Maddie's eyes had a twinkle as she poured the packets of sugar into her diet coke. "That Omama guy had better look out now," she said happily.
"Excuse me?" Bernard asked, looking confused as he touched his hearing aid.
"McCain has announced that he's putting on his campaign suspenders! He's getting serious now."
"Um," I offered hesitantly. "I think that you might have that wrong."
"Huh?" Maddie frowned. And then she followed my eyes to her glass and laughed. "Oh! This?" she waved the sugar packets. "I just add the sugar because they say that the artificial sweetener in diet coke is not good for you, so I add the natural stuff."
"No," I said. "John McCain suspended his campaign. There was no mention of a wardrobe malfunction or costume change."
"Although," Bernard drew himself up, running his thumbs through his own suspenders, "there is nothing wrong with suspenders."
"If you want people to know you were born before World War II," I mumbled. "But it might be time for someone in Washington to don a cape," I added.
Bernard leaned forward. "McCain's problem has nothing to do with his wardrobe. His is a psychological problem."
"What?" I asked, my attention momentarily diverted by the arrival of my Reuben sandwich.
"It's called all or nothing thinking," Bernard said. "I read about it. It is a cognitive disorder."
"You and your books!" Maddie said with a shake of her head.
Bernard gave her a look and continued. "This really happens. Some kid gets a B on her report card and suddenly, she thinks that she'll never get into medical school and since she can never be a doctor, she'll never find any career that interests her and since she has no future now she doesn't even want to go to school. It's called all or nothing thinking," Bernard said. "It is one of the worst kinds of distortions of reality, because reality is rarely so stark - a choice between bliss or your own personal purgatory."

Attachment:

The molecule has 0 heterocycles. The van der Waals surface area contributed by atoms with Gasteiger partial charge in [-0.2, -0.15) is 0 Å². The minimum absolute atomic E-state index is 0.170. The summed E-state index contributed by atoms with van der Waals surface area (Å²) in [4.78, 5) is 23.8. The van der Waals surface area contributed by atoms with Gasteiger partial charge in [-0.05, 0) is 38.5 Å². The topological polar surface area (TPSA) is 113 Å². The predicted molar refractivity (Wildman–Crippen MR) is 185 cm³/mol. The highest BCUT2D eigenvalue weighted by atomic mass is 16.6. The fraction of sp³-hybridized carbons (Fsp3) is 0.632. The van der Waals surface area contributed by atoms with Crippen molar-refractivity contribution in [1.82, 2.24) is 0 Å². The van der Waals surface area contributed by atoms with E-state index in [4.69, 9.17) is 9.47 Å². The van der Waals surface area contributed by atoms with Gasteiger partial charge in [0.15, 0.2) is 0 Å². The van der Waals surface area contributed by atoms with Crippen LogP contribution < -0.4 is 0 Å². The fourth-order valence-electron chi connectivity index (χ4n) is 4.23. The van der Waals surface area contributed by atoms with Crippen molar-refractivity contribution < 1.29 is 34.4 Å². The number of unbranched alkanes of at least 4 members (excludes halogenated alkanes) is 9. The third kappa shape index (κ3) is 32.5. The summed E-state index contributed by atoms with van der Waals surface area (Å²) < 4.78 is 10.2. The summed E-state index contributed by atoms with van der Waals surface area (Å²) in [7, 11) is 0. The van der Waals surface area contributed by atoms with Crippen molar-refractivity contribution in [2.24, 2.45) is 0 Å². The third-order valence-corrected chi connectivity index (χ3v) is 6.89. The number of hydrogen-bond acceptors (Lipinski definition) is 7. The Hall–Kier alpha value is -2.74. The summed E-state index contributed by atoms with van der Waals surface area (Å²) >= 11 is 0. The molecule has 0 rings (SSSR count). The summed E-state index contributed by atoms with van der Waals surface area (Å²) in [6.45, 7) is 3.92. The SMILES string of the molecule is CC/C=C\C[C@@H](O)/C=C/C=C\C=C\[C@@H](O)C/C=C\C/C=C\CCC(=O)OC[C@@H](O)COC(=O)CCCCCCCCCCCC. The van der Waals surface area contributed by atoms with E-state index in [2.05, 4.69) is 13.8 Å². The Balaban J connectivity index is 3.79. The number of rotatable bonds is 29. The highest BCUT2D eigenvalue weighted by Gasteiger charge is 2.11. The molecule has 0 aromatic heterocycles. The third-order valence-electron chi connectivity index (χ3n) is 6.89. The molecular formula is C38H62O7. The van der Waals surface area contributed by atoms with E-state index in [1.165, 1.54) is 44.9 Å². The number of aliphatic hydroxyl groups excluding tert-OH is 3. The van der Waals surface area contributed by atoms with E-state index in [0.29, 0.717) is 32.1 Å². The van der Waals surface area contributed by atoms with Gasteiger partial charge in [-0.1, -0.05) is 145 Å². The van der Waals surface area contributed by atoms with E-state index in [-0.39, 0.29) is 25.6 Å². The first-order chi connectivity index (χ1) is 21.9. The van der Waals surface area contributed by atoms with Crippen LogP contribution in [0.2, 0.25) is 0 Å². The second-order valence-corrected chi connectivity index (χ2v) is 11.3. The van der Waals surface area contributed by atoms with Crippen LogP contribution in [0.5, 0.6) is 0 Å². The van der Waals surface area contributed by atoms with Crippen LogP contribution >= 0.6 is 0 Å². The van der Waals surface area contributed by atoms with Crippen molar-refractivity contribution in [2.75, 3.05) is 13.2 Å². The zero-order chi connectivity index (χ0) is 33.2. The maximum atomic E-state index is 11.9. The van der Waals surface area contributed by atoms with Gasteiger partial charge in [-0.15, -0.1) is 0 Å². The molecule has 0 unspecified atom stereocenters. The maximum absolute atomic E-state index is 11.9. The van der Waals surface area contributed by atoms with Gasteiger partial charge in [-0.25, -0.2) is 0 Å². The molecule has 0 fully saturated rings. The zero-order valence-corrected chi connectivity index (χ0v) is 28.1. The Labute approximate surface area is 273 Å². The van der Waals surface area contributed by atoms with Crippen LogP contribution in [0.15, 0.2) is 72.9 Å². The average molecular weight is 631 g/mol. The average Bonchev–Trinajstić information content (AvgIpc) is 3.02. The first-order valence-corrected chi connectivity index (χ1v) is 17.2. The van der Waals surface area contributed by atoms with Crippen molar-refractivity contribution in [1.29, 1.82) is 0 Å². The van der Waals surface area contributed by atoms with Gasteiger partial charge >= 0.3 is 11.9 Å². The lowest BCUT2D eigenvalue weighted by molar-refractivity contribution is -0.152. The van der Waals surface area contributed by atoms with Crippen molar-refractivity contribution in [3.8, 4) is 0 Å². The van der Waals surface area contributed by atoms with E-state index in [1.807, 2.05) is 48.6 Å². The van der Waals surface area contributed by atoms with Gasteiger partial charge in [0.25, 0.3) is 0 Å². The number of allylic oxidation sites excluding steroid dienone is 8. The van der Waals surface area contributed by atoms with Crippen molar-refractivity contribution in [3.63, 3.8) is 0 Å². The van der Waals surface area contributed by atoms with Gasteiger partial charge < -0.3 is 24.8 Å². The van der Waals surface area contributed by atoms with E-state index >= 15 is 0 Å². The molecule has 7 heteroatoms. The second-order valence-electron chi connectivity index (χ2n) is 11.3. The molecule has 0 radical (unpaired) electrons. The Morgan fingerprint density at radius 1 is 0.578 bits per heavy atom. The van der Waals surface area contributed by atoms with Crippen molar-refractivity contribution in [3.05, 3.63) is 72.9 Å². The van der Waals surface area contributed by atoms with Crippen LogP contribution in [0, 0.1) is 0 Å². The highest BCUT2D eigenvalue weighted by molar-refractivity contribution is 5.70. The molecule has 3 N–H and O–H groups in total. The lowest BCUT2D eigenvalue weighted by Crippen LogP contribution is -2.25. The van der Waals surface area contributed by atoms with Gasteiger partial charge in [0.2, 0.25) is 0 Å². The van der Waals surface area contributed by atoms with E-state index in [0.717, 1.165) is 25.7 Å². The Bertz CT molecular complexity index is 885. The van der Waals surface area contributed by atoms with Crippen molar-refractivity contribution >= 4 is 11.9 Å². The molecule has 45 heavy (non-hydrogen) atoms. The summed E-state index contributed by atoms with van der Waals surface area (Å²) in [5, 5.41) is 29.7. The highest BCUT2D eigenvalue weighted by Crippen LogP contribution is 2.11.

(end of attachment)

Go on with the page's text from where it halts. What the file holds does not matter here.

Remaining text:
"What does that have to do with the way John McCain dresses?" Maddie asked.
"Nothing!" Bernard said. "I'm talking about his speeches over the last couple of weeks. And Bush's speeches. Two weeks ago, the fundamentals are sound, everyone should just stop worrying and go shopping. This week, we're in a financial crisis. We have to pay $1.3 trillion to bailout out banks and brokers! You know how much that is? Out of 170 countries, $1.3 trillion would make you the 10th largest economy on the planet! Just smaller than Canada, just larger than Brazil and tied with France! Suddenly, we go from everything is fine to teetering on the edge of disaster?"
"So, you think that McCain's problem is psychological?"
"Yes! Those Republicans have nothing but contempt for subtlety, and yet life is always shades of gray."
"So why don't they just say so?" I ask, as it turns out, stupidly.
"Because the people who vote Republican don't want nuance, complexity or subtlety. They have no patience for it. They pay for the simplification of reality. That's why they put candidates in office - to assure them that life is predictable and makes sense."
"You are talking in circles again, Bernie." Maddie reached over to pat his hand and turned towards me. "Even when he was a kid we could never follow him. He could never make things simple. For him it was always layers of complexity."
"Reality is complex!" Bernard insisted.
"So you say, Bernie," Maddie tucked her head down and took another bite. "So you say."
“The neurotic person distorts reality, makes demands upon it, imposes premature conceptualizations upon it, is afraid of the unknown and of novelty, is too much determined by his interpersonal needs to be a good reporter of reality, is too easily frightened, is too eager for other people’s approval, etc. It may be expected that as a culture improves, thereby improving the health of all its citizens, truth seeking should improve.”
- Abraham Maslow